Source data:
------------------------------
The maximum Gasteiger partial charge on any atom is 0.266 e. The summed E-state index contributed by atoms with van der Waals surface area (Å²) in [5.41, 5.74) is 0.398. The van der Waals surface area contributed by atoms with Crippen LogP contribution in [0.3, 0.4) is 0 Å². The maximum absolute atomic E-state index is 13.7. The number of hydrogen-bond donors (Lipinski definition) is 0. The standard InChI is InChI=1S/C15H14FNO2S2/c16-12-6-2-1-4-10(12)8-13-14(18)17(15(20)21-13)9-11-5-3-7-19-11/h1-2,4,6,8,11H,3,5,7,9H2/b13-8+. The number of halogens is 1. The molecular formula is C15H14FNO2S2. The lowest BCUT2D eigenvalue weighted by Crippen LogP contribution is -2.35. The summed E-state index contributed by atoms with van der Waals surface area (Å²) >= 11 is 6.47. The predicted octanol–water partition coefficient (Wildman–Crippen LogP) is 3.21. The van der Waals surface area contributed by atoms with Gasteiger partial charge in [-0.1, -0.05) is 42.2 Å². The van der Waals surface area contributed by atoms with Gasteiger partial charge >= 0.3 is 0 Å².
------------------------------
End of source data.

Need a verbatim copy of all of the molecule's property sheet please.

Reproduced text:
The maximum Gasteiger partial charge on any atom is 0.266 e. The summed E-state index contributed by atoms with van der Waals surface area (Å²) in [5.41, 5.74) is 0.398. The van der Waals surface area contributed by atoms with Crippen LogP contribution in [0.3, 0.4) is 0 Å². The maximum absolute atomic E-state index is 13.7. The number of hydrogen-bond donors (Lipinski definition) is 0. The standard InChI is InChI=1S/C15H14FNO2S2/c16-12-6-2-1-4-10(12)8-13-14(18)17(15(20)21-13)9-11-5-3-7-19-11/h1-2,4,6,8,11H,3,5,7,9H2/b13-8+. The number of halogens is 1. The molecular formula is C15H14FNO2S2. The lowest BCUT2D eigenvalue weighted by Crippen LogP contribution is -2.35. The summed E-state index contributed by atoms with van der Waals surface area (Å²) >= 11 is 6.47. The predicted octanol–water partition coefficient (Wildman–Crippen LogP) is 3.21. The van der Waals surface area contributed by atoms with Gasteiger partial charge in [-0.1, -0.05) is 42.2 Å². The van der Waals surface area contributed by atoms with Gasteiger partial charge >= 0.3 is 0 Å².